Burlingame woman says eviction battle killed elderly roommate

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Friends of a 97-year-old woman who died while fighting an eviction battle, even though her original landlord promised her she could stay forever, say she died of a broken heart from a broken promise. (KGO-TV)

Last week we introduced you to a 97-year-old Burlingame renter who was being evicted, even though her original landlord promised her she could stay in that property forever. Then Thursday night, Marie Hatch was rushed to the hospital where she died. Her friends say the eviction threat is what killed her.

Marie Hatch's friend and roommate of some 30 years, Georgia Rothrock, tells ABC7 News that Hatch was terribly anxious and fearful of being evicted. She had been trying to calm her friend down all week.

Sadly Rothrock came home from dinner late Thursday afternoon and saw Hatch on the floor of her bedroom while the paramedics worked on her.

"Marie Hatch died of a broken heart from a broken promise," said Hatch's lawyer. She sums up what a lot of people think -- that the eviction order hastened her death.

Her longtime roommate Rothrock believes that.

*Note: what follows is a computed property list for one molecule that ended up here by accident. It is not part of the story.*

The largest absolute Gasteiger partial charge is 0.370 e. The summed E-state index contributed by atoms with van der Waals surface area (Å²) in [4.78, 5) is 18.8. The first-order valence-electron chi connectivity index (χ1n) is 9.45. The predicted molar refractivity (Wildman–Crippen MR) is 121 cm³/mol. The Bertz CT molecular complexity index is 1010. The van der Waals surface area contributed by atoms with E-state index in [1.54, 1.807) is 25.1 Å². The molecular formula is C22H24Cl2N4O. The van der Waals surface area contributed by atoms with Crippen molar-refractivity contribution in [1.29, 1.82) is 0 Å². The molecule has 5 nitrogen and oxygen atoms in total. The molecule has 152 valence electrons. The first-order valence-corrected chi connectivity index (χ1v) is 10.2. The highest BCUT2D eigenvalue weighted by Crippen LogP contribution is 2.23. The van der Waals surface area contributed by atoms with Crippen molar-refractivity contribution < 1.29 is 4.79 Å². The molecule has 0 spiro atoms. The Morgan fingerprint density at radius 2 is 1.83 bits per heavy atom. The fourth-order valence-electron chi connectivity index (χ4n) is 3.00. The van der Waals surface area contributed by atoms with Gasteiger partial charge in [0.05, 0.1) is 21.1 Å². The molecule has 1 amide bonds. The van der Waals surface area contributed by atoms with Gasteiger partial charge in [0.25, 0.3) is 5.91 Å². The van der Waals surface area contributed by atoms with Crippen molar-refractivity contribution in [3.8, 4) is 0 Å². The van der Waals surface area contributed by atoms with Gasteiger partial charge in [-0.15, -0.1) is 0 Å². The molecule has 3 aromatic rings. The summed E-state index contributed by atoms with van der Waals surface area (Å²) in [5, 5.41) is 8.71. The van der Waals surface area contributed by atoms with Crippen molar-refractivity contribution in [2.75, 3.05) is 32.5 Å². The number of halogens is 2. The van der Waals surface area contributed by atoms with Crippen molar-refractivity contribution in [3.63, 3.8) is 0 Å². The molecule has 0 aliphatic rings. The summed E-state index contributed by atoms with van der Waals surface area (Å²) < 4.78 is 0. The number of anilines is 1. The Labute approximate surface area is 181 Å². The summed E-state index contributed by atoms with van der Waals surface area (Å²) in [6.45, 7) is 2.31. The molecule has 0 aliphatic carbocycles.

RELATED: 97-year-old Burlingame woman facing eviction dies

"She's lived here for 60 years and she's 97 years old," she said. "It's not reasonable. It's not kind. It's not compassionate."

The promise was made by her former landlady, her good friend. Hatch told us just last week what that promise was.

"She said, 'Marie, this is your home. You can live here as long as you want to,'" said Hatch in a Feb. 22 interview with ABC7 News.

The promise was made some 60 years ago. Hatch has been paying rent all along, only $900 a month for a cottage in upscale Burlingame. The estimated value of the property is $1.2 million.

When her landlady died, her children kept the promise. But they too eventually passed.

RELATED: Burlingame seniors being evicted by new landlord

Her new landlord is the husband of a granddaughter who also died.

Last month, Hatch received a 60 day notice to leave. She was rushed to the emergency room with breathing problems. Then last week, the eviction story went viral. When we met her, she seemed emotionally drained.

"I don't know," she told us. "I don't have the slightest idea where I'm going to go. That's why I don't sleep at night."

Rothrock told us all this changed her. She kept a neat house, she still liked to cook, liked to work in her garden. But the eviction threat took too much out of her.

"This impending displacement I think really just knocked the pins from under her," she said.

On Thursday Hatch was rushed to the hospital with respiratory problems. The official cause of death will come.

But many will still believe it was because of a broken heart.
Related Topics:
newsevictionseniorsreal estatehousinghousing marketelderly womanBurlingame
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